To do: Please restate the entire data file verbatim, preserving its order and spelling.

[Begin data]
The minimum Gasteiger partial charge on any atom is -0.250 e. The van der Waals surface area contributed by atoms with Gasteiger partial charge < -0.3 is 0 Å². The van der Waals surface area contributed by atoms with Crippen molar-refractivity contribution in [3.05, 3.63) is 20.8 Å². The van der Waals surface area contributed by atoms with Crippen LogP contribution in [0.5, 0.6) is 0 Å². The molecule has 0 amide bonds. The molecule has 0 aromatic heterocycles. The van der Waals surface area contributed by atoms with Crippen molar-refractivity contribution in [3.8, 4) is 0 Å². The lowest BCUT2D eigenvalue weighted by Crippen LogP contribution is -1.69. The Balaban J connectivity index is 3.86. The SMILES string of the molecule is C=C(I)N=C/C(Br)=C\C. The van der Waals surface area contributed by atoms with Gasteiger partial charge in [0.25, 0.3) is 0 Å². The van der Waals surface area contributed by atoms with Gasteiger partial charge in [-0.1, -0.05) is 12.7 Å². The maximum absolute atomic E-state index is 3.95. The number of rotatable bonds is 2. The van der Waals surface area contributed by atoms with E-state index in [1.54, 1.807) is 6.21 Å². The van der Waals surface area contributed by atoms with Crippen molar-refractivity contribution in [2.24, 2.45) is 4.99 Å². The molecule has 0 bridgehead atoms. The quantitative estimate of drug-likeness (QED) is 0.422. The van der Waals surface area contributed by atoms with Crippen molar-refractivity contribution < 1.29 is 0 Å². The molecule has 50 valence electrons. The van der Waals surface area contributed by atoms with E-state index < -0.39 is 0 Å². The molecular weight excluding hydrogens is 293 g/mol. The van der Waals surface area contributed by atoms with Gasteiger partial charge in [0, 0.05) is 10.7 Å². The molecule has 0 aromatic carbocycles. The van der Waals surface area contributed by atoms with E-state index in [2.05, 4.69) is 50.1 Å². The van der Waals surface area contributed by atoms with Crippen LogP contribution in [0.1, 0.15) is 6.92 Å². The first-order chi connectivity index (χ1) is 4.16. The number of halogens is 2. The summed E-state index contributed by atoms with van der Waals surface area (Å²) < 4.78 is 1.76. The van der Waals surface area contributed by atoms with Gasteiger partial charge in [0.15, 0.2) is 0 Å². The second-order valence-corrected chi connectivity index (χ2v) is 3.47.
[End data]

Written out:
The minimum Gasteiger partial charge on any atom is -0.250 e. The van der Waals surface area contributed by atoms with Gasteiger partial charge < -0.3 is 0 Å². The van der Waals surface area contributed by atoms with Crippen molar-refractivity contribution in [3.05, 3.63) is 20.8 Å². The van der Waals surface area contributed by atoms with Crippen LogP contribution in [0.5, 0.6) is 0 Å². The molecule has 0 amide bonds. The molecule has 0 aromatic heterocycles. The van der Waals surface area contributed by atoms with Crippen molar-refractivity contribution in [3.8, 4) is 0 Å². The lowest BCUT2D eigenvalue weighted by Crippen LogP contribution is -1.69. The Balaban J connectivity index is 3.86. The SMILES string of the molecule is C=C(I)N=C/C(Br)=C\C. The van der Waals surface area contributed by atoms with Gasteiger partial charge in [0.25, 0.3) is 0 Å². The van der Waals surface area contributed by atoms with Gasteiger partial charge in [-0.1, -0.05) is 12.7 Å². The maximum absolute atomic E-state index is 3.95. The number of rotatable bonds is 2. The van der Waals surface area contributed by atoms with E-state index in [1.54, 1.807) is 6.21 Å². The van der Waals surface area contributed by atoms with Crippen molar-refractivity contribution in [2.24, 2.45) is 4.99 Å². The molecule has 0 bridgehead atoms. The quantitative estimate of drug-likeness (QED) is 0.422. The van der Waals surface area contributed by atoms with Crippen molar-refractivity contribution < 1.29 is 0 Å². The molecule has 50 valence electrons. The van der Waals surface area contributed by atoms with E-state index < -0.39 is 0 Å². The molecular weight excluding hydrogens is 293 g/mol. The van der Waals surface area contributed by atoms with Gasteiger partial charge in [0, 0.05) is 10.7 Å². The molecule has 0 aromatic carbocycles. The van der Waals surface area contributed by atoms with E-state index in [2.05, 4.69) is 50.1 Å². The van der Waals surface area contributed by atoms with Crippen LogP contribution in [0.1, 0.15) is 6.92 Å². The first-order chi connectivity index (χ1) is 4.16. The number of halogens is 2. The summed E-state index contributed by atoms with van der Waals surface area (Å²) < 4.78 is 1.76. The van der Waals surface area contributed by atoms with Gasteiger partial charge in [0.15, 0.2) is 0 Å². The second-order valence-corrected chi connectivity index (χ2v) is 3.47.